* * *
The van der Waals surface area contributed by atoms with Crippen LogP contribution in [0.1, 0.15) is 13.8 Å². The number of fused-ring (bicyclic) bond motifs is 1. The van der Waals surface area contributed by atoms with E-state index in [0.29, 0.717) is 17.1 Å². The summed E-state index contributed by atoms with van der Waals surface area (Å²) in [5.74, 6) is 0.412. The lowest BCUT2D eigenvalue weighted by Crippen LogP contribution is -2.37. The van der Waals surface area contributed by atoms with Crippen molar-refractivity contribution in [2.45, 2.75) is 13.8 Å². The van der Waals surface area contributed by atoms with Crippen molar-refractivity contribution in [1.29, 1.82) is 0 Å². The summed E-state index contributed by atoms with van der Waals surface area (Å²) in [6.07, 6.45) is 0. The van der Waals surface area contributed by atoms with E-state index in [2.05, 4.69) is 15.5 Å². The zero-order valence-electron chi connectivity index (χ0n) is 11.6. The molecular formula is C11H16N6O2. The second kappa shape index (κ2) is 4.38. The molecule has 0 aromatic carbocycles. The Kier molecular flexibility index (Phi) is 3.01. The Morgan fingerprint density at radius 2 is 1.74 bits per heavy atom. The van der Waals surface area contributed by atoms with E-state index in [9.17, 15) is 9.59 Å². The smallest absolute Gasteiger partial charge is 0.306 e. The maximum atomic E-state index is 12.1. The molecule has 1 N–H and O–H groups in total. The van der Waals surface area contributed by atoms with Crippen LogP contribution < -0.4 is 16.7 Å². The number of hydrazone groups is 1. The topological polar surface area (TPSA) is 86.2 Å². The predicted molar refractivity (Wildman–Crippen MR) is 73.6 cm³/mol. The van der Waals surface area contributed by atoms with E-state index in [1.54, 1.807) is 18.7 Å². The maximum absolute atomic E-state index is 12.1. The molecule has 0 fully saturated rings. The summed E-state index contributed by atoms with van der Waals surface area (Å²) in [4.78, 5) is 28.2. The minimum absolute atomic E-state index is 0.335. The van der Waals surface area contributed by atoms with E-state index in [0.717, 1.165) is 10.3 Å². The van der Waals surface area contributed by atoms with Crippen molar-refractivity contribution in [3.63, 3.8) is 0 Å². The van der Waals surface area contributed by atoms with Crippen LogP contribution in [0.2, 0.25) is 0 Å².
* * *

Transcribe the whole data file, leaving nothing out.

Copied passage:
The van der Waals surface area contributed by atoms with Crippen LogP contribution in [0.1, 0.15) is 13.8 Å². The number of fused-ring (bicyclic) bond motifs is 1. The van der Waals surface area contributed by atoms with E-state index in [0.29, 0.717) is 17.1 Å². The summed E-state index contributed by atoms with van der Waals surface area (Å²) in [5.74, 6) is 0.412. The lowest BCUT2D eigenvalue weighted by Crippen LogP contribution is -2.37. The van der Waals surface area contributed by atoms with Crippen molar-refractivity contribution in [2.45, 2.75) is 13.8 Å². The van der Waals surface area contributed by atoms with Crippen molar-refractivity contribution in [1.29, 1.82) is 0 Å². The summed E-state index contributed by atoms with van der Waals surface area (Å²) in [6.07, 6.45) is 0. The van der Waals surface area contributed by atoms with E-state index in [2.05, 4.69) is 15.5 Å². The zero-order valence-electron chi connectivity index (χ0n) is 11.6. The molecular formula is C11H16N6O2. The second kappa shape index (κ2) is 4.38. The molecule has 0 aromatic carbocycles. The Kier molecular flexibility index (Phi) is 3.01. The Morgan fingerprint density at radius 2 is 1.74 bits per heavy atom. The van der Waals surface area contributed by atoms with E-state index in [9.17, 15) is 9.59 Å². The smallest absolute Gasteiger partial charge is 0.306 e. The maximum atomic E-state index is 12.1. The molecule has 1 N–H and O–H groups in total. The van der Waals surface area contributed by atoms with Crippen LogP contribution < -0.4 is 16.7 Å². The number of hydrazone groups is 1. The topological polar surface area (TPSA) is 86.2 Å². The predicted molar refractivity (Wildman–Crippen MR) is 73.6 cm³/mol. The van der Waals surface area contributed by atoms with E-state index in [1.54, 1.807) is 18.7 Å². The maximum absolute atomic E-state index is 12.1. The molecule has 0 fully saturated rings. The summed E-state index contributed by atoms with van der Waals surface area (Å²) in [4.78, 5) is 28.2. The minimum absolute atomic E-state index is 0.335. The van der Waals surface area contributed by atoms with E-state index in [0.717, 1.165) is 10.3 Å². The van der Waals surface area contributed by atoms with Crippen molar-refractivity contribution in [3.63, 3.8) is 0 Å². The van der Waals surface area contributed by atoms with Crippen LogP contribution in [0.2, 0.25) is 0 Å².